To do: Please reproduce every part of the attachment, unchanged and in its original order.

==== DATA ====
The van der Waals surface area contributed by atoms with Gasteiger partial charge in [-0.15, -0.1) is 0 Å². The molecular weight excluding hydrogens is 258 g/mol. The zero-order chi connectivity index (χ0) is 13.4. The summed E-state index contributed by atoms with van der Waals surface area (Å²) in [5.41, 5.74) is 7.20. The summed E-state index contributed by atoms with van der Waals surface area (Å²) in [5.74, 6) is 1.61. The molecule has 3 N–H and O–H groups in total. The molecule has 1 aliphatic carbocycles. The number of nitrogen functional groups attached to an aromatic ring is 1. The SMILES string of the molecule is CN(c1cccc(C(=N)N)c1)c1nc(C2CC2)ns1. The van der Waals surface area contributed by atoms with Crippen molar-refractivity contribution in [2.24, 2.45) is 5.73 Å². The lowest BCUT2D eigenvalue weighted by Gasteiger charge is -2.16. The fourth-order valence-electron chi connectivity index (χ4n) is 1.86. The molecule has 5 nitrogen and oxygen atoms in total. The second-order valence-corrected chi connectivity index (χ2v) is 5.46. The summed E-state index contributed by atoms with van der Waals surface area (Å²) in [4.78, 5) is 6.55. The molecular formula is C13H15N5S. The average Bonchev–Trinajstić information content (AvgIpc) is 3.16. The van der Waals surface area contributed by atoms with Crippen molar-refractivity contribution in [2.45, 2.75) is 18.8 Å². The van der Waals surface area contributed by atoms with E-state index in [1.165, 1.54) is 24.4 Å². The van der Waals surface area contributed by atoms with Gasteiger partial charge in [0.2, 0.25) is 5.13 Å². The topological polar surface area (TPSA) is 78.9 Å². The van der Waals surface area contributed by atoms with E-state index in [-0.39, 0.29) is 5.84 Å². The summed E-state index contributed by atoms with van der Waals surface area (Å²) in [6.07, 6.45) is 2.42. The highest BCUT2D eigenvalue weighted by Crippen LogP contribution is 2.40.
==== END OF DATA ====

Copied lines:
The van der Waals surface area contributed by atoms with Gasteiger partial charge in [-0.15, -0.1) is 0 Å². The molecular weight excluding hydrogens is 258 g/mol. The zero-order chi connectivity index (χ0) is 13.4. The summed E-state index contributed by atoms with van der Waals surface area (Å²) in [5.41, 5.74) is 7.20. The summed E-state index contributed by atoms with van der Waals surface area (Å²) in [5.74, 6) is 1.61. The molecule has 3 N–H and O–H groups in total. The molecule has 1 aliphatic carbocycles. The number of nitrogen functional groups attached to an aromatic ring is 1. The SMILES string of the molecule is CN(c1cccc(C(=N)N)c1)c1nc(C2CC2)ns1. The van der Waals surface area contributed by atoms with Crippen molar-refractivity contribution in [2.24, 2.45) is 5.73 Å². The lowest BCUT2D eigenvalue weighted by Gasteiger charge is -2.16. The fourth-order valence-electron chi connectivity index (χ4n) is 1.86. The molecule has 5 nitrogen and oxygen atoms in total. The second-order valence-corrected chi connectivity index (χ2v) is 5.46. The summed E-state index contributed by atoms with van der Waals surface area (Å²) in [4.78, 5) is 6.55. The molecular formula is C13H15N5S. The average Bonchev–Trinajstić information content (AvgIpc) is 3.16. The van der Waals surface area contributed by atoms with Crippen molar-refractivity contribution in [2.45, 2.75) is 18.8 Å². The van der Waals surface area contributed by atoms with E-state index in [1.165, 1.54) is 24.4 Å². The van der Waals surface area contributed by atoms with Gasteiger partial charge in [0.2, 0.25) is 5.13 Å². The topological polar surface area (TPSA) is 78.9 Å². The van der Waals surface area contributed by atoms with E-state index in [-0.39, 0.29) is 5.84 Å². The summed E-state index contributed by atoms with van der Waals surface area (Å²) in [6.07, 6.45) is 2.42. The highest BCUT2D eigenvalue weighted by Crippen LogP contribution is 2.40.